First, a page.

Lightning Strikes Twice in San Francisco – Oakland A’s Bartolo Colon Joins Giants Melky Cabrera in 50-Game Suspension After Positive Drug Test
August 23, 2012
Yes, in the span of seven days, two 50-game suspensions have been handed out to players testing positive for testosterone, with Oakland Athletics pitcher and former Cy Young Award winner Bartolo Colon joining the San Francisco Giants Melky Cabrera on a growing list of professional baseball players forced from playing in the remainder of MLB’s regular season.
Colon predictably apologized to teammates and supporters Wednesday, saying in a statement released by the player’s association, “I apologize to the fans, to my teammates and to the Oakland A’s. I accept responsibility for my actions and I will serve my suspension as required by the joint drug program.”
As it stands now, Colon, ESPN.com reports, will miss the final 40 games of the A’s 2012 regular season schedule, and would remain banned from the first 10 contests played in the post-season if Oakland earns the opportunity to make it that far.
Should the pitcher not fulfill the full length of his suspension for any reason this year, Colon would then be forced to serve the remainders of games outstanding beginning next year – that is, assuming Colon would sign / be able to sign another major league contract.
Colon’s suspension couldn’t come at a worse time for Oakland, who as of Wednesday of this week remained just a half-game out of an AL wild-card berth.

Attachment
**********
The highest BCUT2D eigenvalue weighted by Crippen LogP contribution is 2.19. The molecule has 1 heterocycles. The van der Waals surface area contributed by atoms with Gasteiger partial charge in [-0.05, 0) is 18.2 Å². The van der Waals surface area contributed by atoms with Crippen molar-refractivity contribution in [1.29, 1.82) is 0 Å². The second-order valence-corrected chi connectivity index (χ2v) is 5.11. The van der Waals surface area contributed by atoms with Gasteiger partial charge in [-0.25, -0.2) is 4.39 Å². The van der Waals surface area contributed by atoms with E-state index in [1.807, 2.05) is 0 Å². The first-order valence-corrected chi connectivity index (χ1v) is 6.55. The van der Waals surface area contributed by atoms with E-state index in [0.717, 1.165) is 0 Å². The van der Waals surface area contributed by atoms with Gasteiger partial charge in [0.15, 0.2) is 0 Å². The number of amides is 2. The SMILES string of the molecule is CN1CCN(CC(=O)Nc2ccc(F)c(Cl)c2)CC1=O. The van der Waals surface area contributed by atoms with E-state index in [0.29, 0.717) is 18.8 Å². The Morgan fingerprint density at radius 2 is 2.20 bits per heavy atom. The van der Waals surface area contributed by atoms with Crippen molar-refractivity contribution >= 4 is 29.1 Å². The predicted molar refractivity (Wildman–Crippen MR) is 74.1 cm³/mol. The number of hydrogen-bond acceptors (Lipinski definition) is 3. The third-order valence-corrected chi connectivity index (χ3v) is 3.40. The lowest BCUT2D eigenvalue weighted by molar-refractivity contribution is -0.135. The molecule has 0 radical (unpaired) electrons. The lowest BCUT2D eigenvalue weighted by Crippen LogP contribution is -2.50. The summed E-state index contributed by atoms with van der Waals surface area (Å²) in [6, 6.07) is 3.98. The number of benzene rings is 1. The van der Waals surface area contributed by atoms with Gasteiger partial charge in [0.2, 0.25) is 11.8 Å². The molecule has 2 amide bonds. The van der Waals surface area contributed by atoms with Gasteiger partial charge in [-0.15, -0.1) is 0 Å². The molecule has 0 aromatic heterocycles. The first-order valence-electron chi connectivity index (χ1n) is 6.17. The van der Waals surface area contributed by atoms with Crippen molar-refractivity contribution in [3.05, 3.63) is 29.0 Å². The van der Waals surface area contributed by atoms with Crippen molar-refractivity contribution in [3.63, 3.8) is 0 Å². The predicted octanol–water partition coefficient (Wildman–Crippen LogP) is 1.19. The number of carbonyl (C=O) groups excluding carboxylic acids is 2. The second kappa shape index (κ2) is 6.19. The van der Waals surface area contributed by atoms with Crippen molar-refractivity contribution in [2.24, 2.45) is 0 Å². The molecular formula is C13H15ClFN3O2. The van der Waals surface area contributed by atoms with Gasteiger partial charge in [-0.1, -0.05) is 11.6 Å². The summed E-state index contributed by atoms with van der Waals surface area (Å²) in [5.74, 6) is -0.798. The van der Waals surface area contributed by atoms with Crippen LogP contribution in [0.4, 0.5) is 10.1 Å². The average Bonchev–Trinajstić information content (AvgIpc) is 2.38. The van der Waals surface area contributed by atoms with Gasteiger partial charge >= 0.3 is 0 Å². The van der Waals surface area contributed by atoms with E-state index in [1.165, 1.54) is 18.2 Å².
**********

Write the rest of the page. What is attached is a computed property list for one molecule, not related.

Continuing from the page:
The A’s front office responded to news of the suspension in typical fashion, with the team saying in a statement released to the media, “The Oakland Athletics are disappointed to learn of today’s suspension.”
Teammates of Colon tended to be more vocal in their own individual responses, however, with Oakland relief pitcher Grant Balfour noting, “It’s a shock. He’s a guy that we’re definitely relying on right now.”
Starter Brandon McCarthy went further, pointedly stating, “You can say someone’s a good teammate, but it has to extend in all facets. Off the field, on the field and how you are in the clubhouse, no matter how you look at it, we’ve now lost a really important part of our team to his actions.”
Players outside of the A’s organization also chimed in, with Chicago White Sox hitter Adam Dunn telling the Los Angeles Times, “It’s kind of how dumb do you have to be …. I don’t want to call you stupid, but you kind of look [at] yourself in the mirror and it’s pretty dumb.”
Finding a replacement for Colon, a 39-year-old hurler who prior to his suspension carried a 3.43 ERA and a win-loss record of 10-9 (his ten wins are the best since his Cy Young season in 2005) over the span of 24 starts, quickly became the primary focus of the A’s, with general manager Billy Beane electing to call up Tyson Ross from Triple-A Sacramento.
Colon, meanwhile, is reported to not have filed a grievance with the MLB player’s association over the issuance of the suspension, though a source close to the situation tells ESPN.com that no such details have as yet been announced by those representing Colon.
The same source also notes that, though oddly coincidental, to this point, no connection has been made between Cabrera and Colon and the respective suspensions handed down for their testing positive for a banned substance.
Five players in professional baseball have now been suspended this year under MLB’s drug testing initiative, with San Francisco reliever Guillermo Mota penalized 100 games in May, Philadelphia infielder Freddy Galvis and free agent Marlon Byrd each suspended 50 games in June and Cabrera and Colon handed down significant penalties just within the last week.
That, according to The New York Times, is the greatest number of suspensions handed down since 2007 – and this “in a sport that instituted drug testing for steroids and other performance enhancers nearly a decade ago and in the years since has strengthened the penalties and the overall testing regimen.”